The problem with blaming the more intensive harvesting for reduction in yield for local people is that the species is patchy in distribution and highly eruptive. The years of reduced mopane harvest seem to be associated with climate-induced drought (the El NiƱo effect) throughout much of the mopane woodlands. Even in the northernmost part of South Africa, long considered to be over-harvested, the resumption of seasonal, drought-breaking rains can induce large mopane worm outbreaks. This is not to deny the importance of research into potential over-harvesting of mopane, but evidently further study and careful data interpretation are needed.

Research already undertaken has provided some fascinating insights. Mopane woodlands are prime elephant habitat, and by all understanding these megaherbivores that uproot and feed on complete mopane trees are keystone species in this system. However, calculations of the impact of mopane worms as herbivores showed that in their 6-week larval cycle the caterpillars could consume 10 times more mopane leaf material per unit area than could elephants over 12 months. Furthermore, in the same period 3.8 times more fecal matter is produced by mopane worms than by elephants.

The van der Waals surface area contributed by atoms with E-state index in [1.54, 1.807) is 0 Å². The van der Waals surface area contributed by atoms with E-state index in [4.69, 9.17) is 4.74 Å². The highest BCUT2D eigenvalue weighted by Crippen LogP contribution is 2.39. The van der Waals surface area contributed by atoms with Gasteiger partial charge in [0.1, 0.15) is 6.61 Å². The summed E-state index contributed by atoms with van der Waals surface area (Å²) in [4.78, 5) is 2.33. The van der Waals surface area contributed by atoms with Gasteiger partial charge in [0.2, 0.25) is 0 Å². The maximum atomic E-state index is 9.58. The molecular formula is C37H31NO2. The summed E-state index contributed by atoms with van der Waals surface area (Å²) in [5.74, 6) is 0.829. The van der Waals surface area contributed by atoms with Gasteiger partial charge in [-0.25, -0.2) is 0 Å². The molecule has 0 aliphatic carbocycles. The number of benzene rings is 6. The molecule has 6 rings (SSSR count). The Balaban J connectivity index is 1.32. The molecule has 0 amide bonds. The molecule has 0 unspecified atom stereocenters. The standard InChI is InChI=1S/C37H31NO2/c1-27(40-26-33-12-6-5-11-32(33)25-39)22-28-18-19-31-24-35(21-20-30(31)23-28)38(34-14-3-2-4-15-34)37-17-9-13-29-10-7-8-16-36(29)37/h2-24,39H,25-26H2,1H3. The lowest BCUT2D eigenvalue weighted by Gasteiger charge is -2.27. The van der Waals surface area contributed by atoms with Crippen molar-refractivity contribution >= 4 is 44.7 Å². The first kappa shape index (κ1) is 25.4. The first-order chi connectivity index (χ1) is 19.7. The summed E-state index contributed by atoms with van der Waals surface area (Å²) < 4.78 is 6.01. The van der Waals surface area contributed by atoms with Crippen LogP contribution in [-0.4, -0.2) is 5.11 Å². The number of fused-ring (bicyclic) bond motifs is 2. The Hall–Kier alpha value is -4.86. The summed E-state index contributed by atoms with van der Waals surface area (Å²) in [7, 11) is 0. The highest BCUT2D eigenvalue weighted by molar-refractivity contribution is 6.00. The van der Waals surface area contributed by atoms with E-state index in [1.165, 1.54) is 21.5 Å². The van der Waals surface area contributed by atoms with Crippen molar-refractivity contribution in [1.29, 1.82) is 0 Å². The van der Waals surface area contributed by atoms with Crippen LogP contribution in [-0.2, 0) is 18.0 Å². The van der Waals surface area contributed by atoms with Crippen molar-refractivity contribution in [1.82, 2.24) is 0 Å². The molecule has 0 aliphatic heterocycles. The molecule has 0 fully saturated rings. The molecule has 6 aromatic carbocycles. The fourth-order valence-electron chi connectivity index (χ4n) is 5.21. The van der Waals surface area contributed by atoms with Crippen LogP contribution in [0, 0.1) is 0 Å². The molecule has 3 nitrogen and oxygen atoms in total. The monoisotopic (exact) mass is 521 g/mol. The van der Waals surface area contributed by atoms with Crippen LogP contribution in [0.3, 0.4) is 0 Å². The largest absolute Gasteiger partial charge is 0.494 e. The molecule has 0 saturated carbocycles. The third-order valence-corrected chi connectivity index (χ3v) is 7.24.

Notoriously, elephants damage trees, but this benefits certain insects: the heartwood of a damaged tree is exposed as food for termites providing eventually a living but hollow tree. Native bees use the resin that flows from elephant-damaged bark for their nests. Ants nest in these hollow trees and may protect the tree from herbivores, both animal and mopane worm. Elephant populations and mopane worm outbreaks vary in space and time, depending on many interacting biotic and abiotic factors, of which harvest by humans is but one.